Review: A Novel Idea – SingLit Edition by The Arts House (Textures 2023)

New edition of the beloved dramatised reading series brings three SingLit works to life.

If movie trailers exist to promote films, why not book trailers to promote works of literature? Enter A Novel Idea, the brainchild of The Arts House and local theatre director Samantha Scott-Blackhall, which does exactly that, using a dramatised reading to bring the written word to life, and entice audience members to read the book.

In a very special SingLit edition of the beloved programme, Samantha unites local actors Serene Chen and Shafiqhah Efandi to perform three separate dramatised readings of prose by female Singaporean authors, namely – Inez Tan’s short story collection This Is Where I Won’t Be Alone, Kristin Chen’s Counterfeit, and Erni Salleh’s The Java Enigma.

The stage set-up in the Arts House Play Den is relatively pared down and simple, with only a map made of white tape lining the floor, demarcating various locales mentioned across all three books. As such, every reading hinges almost entirely on the performance of both actors, who play all the roles, with some additional props, costumes, and sound effects to assist with the immersion.

The first of the readings is the short story Oyster, from This Is Where I Won’t Be Alone. Telling the story of an oyster making its way from the ocean to a Singaporean family’s kitchen, Serene and Shafiqhah sit behind a table for this performance, and utilise cardboard cutouts for their faces to demarcate the different characters they play. Even though they never move from their initial positions, Samantha has good control over Inez Tan’s already evocative and imaginative writing to emphasise Oyster‘s subtle theme of loss, in terms of both time and distance. Both Serene and Shafiqhah are able to clearly differentiate their voices, from playing curious frozen oysters interacting with fellow groceries in the fridge and relishing the growth of mould on them, to the quiet distance between an estranged mother and daughter. When the oysters are finally disposed of, there is a sense of pain in saying goodbye to these shellfish we’ve gotten to know over the past half hour, yet hope in their belief that being trashed is not the end, and wonder how their lives continue in the future.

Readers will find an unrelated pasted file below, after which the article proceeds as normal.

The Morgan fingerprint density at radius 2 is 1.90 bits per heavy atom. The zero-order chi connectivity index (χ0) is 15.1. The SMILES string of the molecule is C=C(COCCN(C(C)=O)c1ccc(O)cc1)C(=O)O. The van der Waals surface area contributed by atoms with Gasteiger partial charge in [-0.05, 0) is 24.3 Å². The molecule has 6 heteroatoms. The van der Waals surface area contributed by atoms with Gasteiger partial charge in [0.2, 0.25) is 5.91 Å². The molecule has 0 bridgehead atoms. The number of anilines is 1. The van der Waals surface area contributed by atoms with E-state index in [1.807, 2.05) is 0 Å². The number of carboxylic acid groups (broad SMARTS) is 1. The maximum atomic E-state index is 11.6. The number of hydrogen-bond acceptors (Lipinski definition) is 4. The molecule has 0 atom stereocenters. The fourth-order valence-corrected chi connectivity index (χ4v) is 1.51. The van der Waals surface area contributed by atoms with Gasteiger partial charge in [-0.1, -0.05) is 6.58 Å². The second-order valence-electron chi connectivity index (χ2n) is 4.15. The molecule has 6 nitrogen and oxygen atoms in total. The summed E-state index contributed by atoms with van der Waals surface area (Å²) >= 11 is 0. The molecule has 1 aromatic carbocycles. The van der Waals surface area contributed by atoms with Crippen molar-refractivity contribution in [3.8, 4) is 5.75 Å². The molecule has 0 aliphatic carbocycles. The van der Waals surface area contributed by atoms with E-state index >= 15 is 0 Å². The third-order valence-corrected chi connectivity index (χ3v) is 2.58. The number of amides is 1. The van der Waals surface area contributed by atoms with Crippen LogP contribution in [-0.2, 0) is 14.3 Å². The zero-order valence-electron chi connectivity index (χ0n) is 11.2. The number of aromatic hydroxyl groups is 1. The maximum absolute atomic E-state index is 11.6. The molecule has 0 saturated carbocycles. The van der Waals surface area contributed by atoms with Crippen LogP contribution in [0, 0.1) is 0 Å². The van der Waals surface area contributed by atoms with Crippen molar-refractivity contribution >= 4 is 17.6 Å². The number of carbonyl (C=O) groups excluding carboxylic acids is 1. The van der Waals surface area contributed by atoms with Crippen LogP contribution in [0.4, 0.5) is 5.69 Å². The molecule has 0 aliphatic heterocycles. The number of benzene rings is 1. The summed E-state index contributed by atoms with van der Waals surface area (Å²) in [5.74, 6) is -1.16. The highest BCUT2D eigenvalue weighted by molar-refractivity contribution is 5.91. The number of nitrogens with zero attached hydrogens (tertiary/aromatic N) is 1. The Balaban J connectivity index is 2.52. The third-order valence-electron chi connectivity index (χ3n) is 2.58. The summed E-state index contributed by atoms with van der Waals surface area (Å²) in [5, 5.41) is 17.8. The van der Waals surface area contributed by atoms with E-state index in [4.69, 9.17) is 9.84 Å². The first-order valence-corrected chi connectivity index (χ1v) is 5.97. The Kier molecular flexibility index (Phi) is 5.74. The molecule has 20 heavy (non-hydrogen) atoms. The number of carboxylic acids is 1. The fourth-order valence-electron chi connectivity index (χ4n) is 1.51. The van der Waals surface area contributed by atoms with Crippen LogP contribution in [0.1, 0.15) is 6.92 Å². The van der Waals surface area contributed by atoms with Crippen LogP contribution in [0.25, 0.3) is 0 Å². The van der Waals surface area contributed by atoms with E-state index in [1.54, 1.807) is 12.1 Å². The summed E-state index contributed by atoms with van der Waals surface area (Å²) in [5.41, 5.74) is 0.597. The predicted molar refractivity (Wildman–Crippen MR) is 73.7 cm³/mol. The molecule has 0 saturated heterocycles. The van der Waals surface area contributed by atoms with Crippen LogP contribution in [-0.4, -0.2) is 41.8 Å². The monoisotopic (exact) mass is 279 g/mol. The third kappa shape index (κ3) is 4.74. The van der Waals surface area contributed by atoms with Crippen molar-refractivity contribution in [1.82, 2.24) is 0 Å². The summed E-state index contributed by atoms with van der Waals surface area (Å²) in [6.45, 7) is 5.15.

In the same session, a quick set change prepares the stage for Lee Kuan Yew Is Not Always The Answer, also from This Is Where I Won’t Be Alone. Set in the not-so-distant-future, the story follows a young primary school social studies teacher and a rabble-rousing primary 4 student, who convinces her peers to champion founding father Lee Kuan Yew and use his name as the answer to every question in class. Serene is well-suited for the role of the teacher, as she exudes a tiredness beyond her years and gentle awkwardness to her character, in contrast to Shafiqhah’s more boisterous Lola Pang, full of youthful energy and childlike verve. Shafiqhah also plays an older mother and an awkward math teacher, showing off her range. As a work of speculative fiction, Inez Tan’s writing offers up a familiar world with a hint of imagination, and effectively drives home the question – how much do we glorify the past and hold on to it before letting go?